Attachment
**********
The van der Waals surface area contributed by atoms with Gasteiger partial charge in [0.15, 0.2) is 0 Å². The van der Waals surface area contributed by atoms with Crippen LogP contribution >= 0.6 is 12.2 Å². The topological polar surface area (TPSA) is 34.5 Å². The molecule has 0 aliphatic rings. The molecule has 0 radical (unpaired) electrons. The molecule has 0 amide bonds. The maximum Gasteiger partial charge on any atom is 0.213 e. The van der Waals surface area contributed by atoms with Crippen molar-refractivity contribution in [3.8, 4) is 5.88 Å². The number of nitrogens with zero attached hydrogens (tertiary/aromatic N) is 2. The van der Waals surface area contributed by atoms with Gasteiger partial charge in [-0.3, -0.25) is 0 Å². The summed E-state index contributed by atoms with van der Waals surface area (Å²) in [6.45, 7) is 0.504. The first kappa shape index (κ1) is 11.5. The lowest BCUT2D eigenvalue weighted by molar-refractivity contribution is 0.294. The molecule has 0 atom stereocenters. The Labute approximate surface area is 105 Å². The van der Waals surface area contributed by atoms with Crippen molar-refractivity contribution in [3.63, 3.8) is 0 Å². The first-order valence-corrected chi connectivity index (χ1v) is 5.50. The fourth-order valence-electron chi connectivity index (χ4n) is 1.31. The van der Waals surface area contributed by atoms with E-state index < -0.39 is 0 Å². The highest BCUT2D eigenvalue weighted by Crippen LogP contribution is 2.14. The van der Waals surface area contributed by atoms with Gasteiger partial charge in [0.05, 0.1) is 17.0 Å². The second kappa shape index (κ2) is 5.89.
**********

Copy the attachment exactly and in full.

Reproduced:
The van der Waals surface area contributed by atoms with Gasteiger partial charge in [0.15, 0.2) is 0 Å². The van der Waals surface area contributed by atoms with Crippen LogP contribution >= 0.6 is 12.2 Å². The topological polar surface area (TPSA) is 34.5 Å². The molecule has 0 aliphatic rings. The molecule has 0 radical (unpaired) electrons. The molecule has 0 amide bonds. The maximum Gasteiger partial charge on any atom is 0.213 e. The van der Waals surface area contributed by atoms with Crippen molar-refractivity contribution in [3.8, 4) is 5.88 Å². The number of nitrogens with zero attached hydrogens (tertiary/aromatic N) is 2. The van der Waals surface area contributed by atoms with Gasteiger partial charge in [-0.3, -0.25) is 0 Å². The summed E-state index contributed by atoms with van der Waals surface area (Å²) in [6.45, 7) is 0.504. The first kappa shape index (κ1) is 11.5. The lowest BCUT2D eigenvalue weighted by molar-refractivity contribution is 0.294. The molecule has 0 atom stereocenters. The Labute approximate surface area is 105 Å². The van der Waals surface area contributed by atoms with Crippen molar-refractivity contribution in [3.63, 3.8) is 0 Å². The first-order valence-corrected chi connectivity index (χ1v) is 5.50. The fourth-order valence-electron chi connectivity index (χ4n) is 1.31. The van der Waals surface area contributed by atoms with E-state index < -0.39 is 0 Å². The highest BCUT2D eigenvalue weighted by Crippen LogP contribution is 2.14. The van der Waals surface area contributed by atoms with Gasteiger partial charge in [0.05, 0.1) is 17.0 Å². The second kappa shape index (κ2) is 5.89.